Using the College Art Association’s Code of Fair Use, Mark Childs, Associate Dean of Architecture, University of New Mexico, and I submit a preliminary analysis of citation standards for buildings and building elements in Architecture Studies. Specifically addressing Analytic Writing, we investigate methods for citing buildings and their elements throughout their lifespan of occupancy, remodel, preservation, etc. We have queried the Art Libraries Society of North America (ARLIS/NA), the AASL, and the Visual Resources Association (VRA), and are in the process of a literature and database review. The lack of agreed-upon standards makes it difficult to give credit in a concise manner across publications, multimedia presentations, and professional outputs. We are interested in providing feedback to the ACSA (Association of Collegiate Schools of Architecture) and welcome feedback from the forum AASL offers.

Davd Eifler
Promoting the Tactile: Hands On Artists’ Books
Artists’ books provide architecture librarians the opportunity to introduce students to concepts of medium, message, form and function through engagement with these artistic constructs.  Too often obscured by arcane cataloging or stored in locked archives, Berkeley’s Environmental Design Library began holding “Hands On” events to allow our patrons to physically interact with many of our 250 artists’ books.  This talk will describe how these artists’ book events evolved and subsequently led to increased usage and incorporation into classroom lectures.

4 pm – 4:30 pm
Break
Nearby coffee shops:
Dessert Oasis Coffee Roasters (220 Griswold St.)
Urban Bean Company (200 Grand River Ave)
WBC Starbucks (in hotel)

4:30 pm – 6 pm
Architectural Publishing Panel
Marc Neveu (JAE Editor), Andrzej Zarcycki (TAD Editor), Diego Grass (OnArchitecture), Claire Zimmerman (publishing author and University of Michigan Faculty)
Shared session with ACSA — A panel discussion about the current state of publishing in general and of architectural publishing in specific.  

Dinner on your own (See list of nearby and slightly removed restaurants)

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Friday, March 24

8:30 – 9 am
Registration Desk

9 – 10:30 am
Collaboration Session

Sonny Banerjee and Fangmin Wang
From Repository to Collaboratory: Investing in Connections, Content, and Communities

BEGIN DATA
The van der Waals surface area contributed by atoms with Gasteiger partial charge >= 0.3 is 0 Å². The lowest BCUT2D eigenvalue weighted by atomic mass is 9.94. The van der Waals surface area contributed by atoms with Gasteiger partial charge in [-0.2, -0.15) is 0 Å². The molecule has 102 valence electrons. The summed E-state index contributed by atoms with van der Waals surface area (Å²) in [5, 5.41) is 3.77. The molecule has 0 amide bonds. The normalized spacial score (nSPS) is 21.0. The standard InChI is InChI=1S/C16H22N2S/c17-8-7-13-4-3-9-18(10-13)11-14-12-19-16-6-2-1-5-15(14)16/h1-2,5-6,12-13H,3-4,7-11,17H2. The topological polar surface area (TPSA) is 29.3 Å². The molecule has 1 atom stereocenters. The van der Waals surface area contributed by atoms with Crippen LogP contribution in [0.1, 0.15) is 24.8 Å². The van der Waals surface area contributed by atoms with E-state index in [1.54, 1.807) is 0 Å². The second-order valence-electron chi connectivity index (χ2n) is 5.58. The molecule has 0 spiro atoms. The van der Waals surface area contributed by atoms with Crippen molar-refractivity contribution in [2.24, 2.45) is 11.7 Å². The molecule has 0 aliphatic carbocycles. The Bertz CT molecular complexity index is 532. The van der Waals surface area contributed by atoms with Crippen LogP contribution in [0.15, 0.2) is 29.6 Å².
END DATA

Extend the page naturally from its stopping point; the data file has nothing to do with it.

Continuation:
The Ryerson University Library & Archives (RULA) has tried to build meaningful partnerships with faculty through experiential learning initiatives. One of the most successful examples to date was our collaborations between RULA and the School of Interior Design and Architectural Science. In this presentation, we will share our experience of collaborating with faculty to develop digital pedagogical tools, supporting curriculum development and facilitating learning experiences for students through work in the community.

Johanna Kasubowski
Materials Collections: A New Model of Collaboration
Libraries of architecture programs have, and are, creating collections of material samples in order to advance the curriculum and research of their institutions. Librarians and faculty at the Harvard Graduate School of Design (GSD) and Rhode Island School of Design (RISD) have been partners in the development of a shared open-source cataloging and collection management database for materials collections, which led to the founding of a consortium, Material Order.  This paper will present the work and accomplishments of Material Order, showing the taxonomy development, database build-out, future developments, and benefits of becoming a consortium partner.

Kim Soss
A Circular Economy
In a circular economy, conventional waste streams from one process are repurposed as inputs for another, creating a circular, closed-loop model of material reuse. A diverse set of Midwestern institutions is working together to leverage one another’s challenges into opportunities: a library with considerable hidden collections; a Landscape Architecture program drawing its students into historic research; and a  farm-based, nascent foundation preserving a landscape architect’s legacy, both in its rural setting and in the academic world. Flexibility, bootstrapping, and collaboration are leveraged to propose grants, launch a research fellowship, and engage across institutions.

10:30 – 11 am
Break
Refreshments provided

11 – 12:30 pm
Transformation Session

Melanie Emerson
Reinvigorating Programing, Services, and Space through Outreach and Collaboration at the Ricker Library of Architecture and Art
How can new ideas transform programs, services, and spaces in ways that builds upon the past, while innovating for the future? This is a question that librarians grapple with everyday, but this is especially prescient for librarians at a moment when libraries are under pressure to work within restrictive budget allocations and campus mandates to consolidate resources. This paper focuses on the ways in which building collations with the School of Architecture, Library Administration, and other librarians on campus is helping invigorate the Ricker Library’s services, create more engaging and experiential forms of instruction services for all users, and increased library use.

Maya Gervits and Monica Kenzie
Digital Archive of Newark Architecture
This presentation will introduce the Digital Archive of Newark Architecture (DANA)  a project undertaken by the Littman Library at NJIT to document the built environment of Newark. Since its inception the DANA which serves as a source of information on the past and present projects in Newark, architecture, city planning, public art and parks, has been actively used by faculty, students, scholars and the professionals in the United States and internationally. Over the past year with some additional financial support the library started transformation of DANA into a searchable database. The presentation of already accomplished phases of the project will be accompanied by the discussion of its  collaboration with other institutions, some  technical  issues, and plans for its future development.